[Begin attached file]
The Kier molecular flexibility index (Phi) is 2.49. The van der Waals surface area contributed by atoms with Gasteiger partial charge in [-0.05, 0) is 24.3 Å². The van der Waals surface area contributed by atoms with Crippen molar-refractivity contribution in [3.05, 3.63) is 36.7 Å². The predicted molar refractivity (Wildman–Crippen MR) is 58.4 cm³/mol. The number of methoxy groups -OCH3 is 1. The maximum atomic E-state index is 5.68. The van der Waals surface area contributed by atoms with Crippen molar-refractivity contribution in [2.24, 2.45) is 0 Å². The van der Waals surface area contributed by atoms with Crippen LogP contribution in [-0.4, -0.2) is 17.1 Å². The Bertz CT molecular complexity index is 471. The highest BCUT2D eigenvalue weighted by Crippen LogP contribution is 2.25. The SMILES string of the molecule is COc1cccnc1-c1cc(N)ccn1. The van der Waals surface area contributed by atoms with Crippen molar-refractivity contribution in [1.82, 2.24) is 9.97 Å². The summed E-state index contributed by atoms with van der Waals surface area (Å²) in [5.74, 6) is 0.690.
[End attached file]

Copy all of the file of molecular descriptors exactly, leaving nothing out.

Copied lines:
The Kier molecular flexibility index (Phi) is 2.49. The van der Waals surface area contributed by atoms with Gasteiger partial charge in [-0.05, 0) is 24.3 Å². The van der Waals surface area contributed by atoms with Crippen molar-refractivity contribution in [3.05, 3.63) is 36.7 Å². The predicted molar refractivity (Wildman–Crippen MR) is 58.4 cm³/mol. The number of methoxy groups -OCH3 is 1. The maximum atomic E-state index is 5.68. The van der Waals surface area contributed by atoms with Crippen molar-refractivity contribution in [2.24, 2.45) is 0 Å². The van der Waals surface area contributed by atoms with Crippen LogP contribution in [-0.4, -0.2) is 17.1 Å². The Bertz CT molecular complexity index is 471. The highest BCUT2D eigenvalue weighted by Crippen LogP contribution is 2.25. The SMILES string of the molecule is COc1cccnc1-c1cc(N)ccn1. The van der Waals surface area contributed by atoms with Crippen molar-refractivity contribution in [1.82, 2.24) is 9.97 Å². The summed E-state index contributed by atoms with van der Waals surface area (Å²) in [5.74, 6) is 0.690.